More market and fewer rights: the State’s response to the housing crisis

Centro de Estudios Legales y Sociales (CELS)

Despite being recognized normatively, the right to housing has systematically been harmed by the action of the State. What is more, the market appears to be the central sphere of satisfaction and the market’s logic seems to have a direct influence on the housing situation of the more vulnerable sectors, encouraging massive evictions and generating direct and indirect obstacles for obtaining dwellings.


The right to adequate housing is guaranteed in article 14bis [1] of the Constitution and, as of the 1994 constitutional reform, numerous international treaties that guarantee the right to adequate housing [2] have been granted constitutional hierarchy. Among the most relevant is the International Covenant on Economic, Social and Cultural Rights (ICESCR ), which in article 11 proclaims that “The States Parties to the present Covenant recognize the right of everyone to an adequate standard of living for himself and his family, including adequate food, clothing and housing, and to the continuous improvement of living conditions.”

In view of its international commitments, the Argentinian State is not only obliged to generate egalitarian conditions for access to housing, but must also, with the maximum resources available, respect the minimum contents of these instruments, and the dispositions established by the UN body that monitors implementation of the Covenant. In the particular case of the ICESCR, the Committee on Economic, Social and Cultural Rights has established, under General Comments No. 4 and 7, the international standards for the right to adequate housing. The State must therefore (on the principle of non regressiveness) improve the conditions for its enjoyment and exercise; guarantee the participation of the groups affected in the decision making for the design and implementation of public policies on housing and guarantee access to information, as well as provide suitable and effective channels that can make legal claims possible when the State does not meet its obligations.


Norms and reality

The above is the normative framework, but it does not coincide in practice. According to the National Census of Population and Housing 2001, there were more than 2.6 million households, of a total of over 10 million, living in inadequate housing. [3]

To complete this overview of the housing situation, apart from the state of the dwellings, the tenancy system should also be considered. A considerable part of the population lives in dwellings under irregular tenancy situations [4] (15.7% of households). From this it can be inferred that a part of this population, who live in dwellings in a good state of repair, do not have enough income to find adequate dwelling should they have to move from the dwelling they currently inhabit. This implies that an additional number of households should be added to the housing deficit mentioned above.

The State and the market are the two main sources for the satisfaction of needs, and they propose intervention regulations that in many cases are complementary but in others are in open conflict. The historical sequence in relation to social rights – in terms of both the satisfied needs and the protected subjects – is linked to the intensity of the political dispute over the level of protection. As Esping Andersen [5] says, “In the history of social policies, conflicts have focused on the extent to which the degree of market immunity is permissible; that is, the resources, the extension and the quality of social rights”. The concept of ‘demercantilization’ is central to this discussion. It involves extracting a social relation from the commercial circuit and ascribing it to the State’s intervention. How then have these spheres operated in the last few years? In order to find out, we will go over the situation in the Autonomous City of Buenos Aires (CABA in Spanish).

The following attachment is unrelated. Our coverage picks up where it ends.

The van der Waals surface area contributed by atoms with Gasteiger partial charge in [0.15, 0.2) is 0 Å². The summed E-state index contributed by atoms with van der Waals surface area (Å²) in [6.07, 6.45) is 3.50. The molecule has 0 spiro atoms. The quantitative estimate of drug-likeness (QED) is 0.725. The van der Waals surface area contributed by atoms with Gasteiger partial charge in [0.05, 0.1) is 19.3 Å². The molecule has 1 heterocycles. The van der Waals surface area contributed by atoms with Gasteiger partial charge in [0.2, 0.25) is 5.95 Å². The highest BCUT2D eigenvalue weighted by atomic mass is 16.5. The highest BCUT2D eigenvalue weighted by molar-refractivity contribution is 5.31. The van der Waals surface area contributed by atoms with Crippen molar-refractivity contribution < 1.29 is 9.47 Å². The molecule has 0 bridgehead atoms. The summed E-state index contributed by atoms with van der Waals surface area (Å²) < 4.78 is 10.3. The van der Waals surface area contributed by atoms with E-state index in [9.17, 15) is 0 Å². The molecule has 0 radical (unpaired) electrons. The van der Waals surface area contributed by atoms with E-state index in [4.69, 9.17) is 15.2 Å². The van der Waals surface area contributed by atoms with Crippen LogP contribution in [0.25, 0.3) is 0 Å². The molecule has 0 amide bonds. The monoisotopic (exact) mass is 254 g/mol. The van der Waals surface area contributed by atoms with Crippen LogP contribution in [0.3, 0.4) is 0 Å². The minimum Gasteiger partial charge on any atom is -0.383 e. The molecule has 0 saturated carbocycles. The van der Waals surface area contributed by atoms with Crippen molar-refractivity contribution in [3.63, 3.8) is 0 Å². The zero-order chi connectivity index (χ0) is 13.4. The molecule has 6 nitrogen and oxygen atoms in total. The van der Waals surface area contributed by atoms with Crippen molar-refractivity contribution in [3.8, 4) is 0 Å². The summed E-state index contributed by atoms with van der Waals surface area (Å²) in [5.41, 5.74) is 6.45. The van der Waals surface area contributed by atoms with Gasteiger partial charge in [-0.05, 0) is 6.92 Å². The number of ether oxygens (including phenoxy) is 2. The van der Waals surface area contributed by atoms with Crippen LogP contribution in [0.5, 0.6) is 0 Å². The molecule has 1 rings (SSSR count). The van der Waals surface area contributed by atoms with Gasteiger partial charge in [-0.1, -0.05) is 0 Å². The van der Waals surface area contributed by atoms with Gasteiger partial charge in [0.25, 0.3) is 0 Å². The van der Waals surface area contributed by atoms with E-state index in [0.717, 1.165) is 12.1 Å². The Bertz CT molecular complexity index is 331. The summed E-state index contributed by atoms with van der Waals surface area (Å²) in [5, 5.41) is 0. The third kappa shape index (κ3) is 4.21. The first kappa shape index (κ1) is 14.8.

Specifically, in the CABA, which is the capital and one of the richest districts in the country, there is a significant part of the population whose right to adequate housing has been violated. This process became more pronounced after the 2001-2002 socioeconomic crisis, owing on the one hand to the omission of the State in planning pertinent policies, and, on the other (directly related to the first), due to the construction boom, in which the real estate market fixes prices and conditions, restricting the access to adequate housing, especially to the less privileged members of society.


What are we talking about when we talk about the housing crisis in the City of Buenos Aires?

In late 2001 and early 2002, Argentina went through a difficult socioeconomic crisis, which in the first semester of 2003 took the poverty rate to 54% and the indigence rate up to 27.7%. In spite of being one of the richest districts in the country, the CABA became seriously deteriorated: poverty grew from 1997 to 2002 from 6.8% to 21.2%; and in the second semester 2007, still 21.8% of the people in the CABA and neighbouring zones were living under the poverty line. [6] The rate for people living under the line of indigence rose to 6.3% in May 2002 and by the second semester 2007 was at 8.2%. [7]

According to data from the National Institute of Statistics and Census (INDEC in Spanish) by 2001, there were 14.3% households in the country with Unmet Basic Needs. [8] As stated by the Municipal Committee for Housing, the housing deficit in the CABA in 2002 was 400.000 for a total of 2.776.138 inhabitants; [9] data that reflects the housing crisis is the number of people who receive some type of state assistance for lacking dwelling. While in 1999 the Government of the CABA assisted 2,285 people, in 2002 the number rose to 8,090. After various changes in housing policy, by the first semester 2007 the number of households assisted by the Programme for Assistance to Families living in the street was much higher than the number of households assisted in previous years.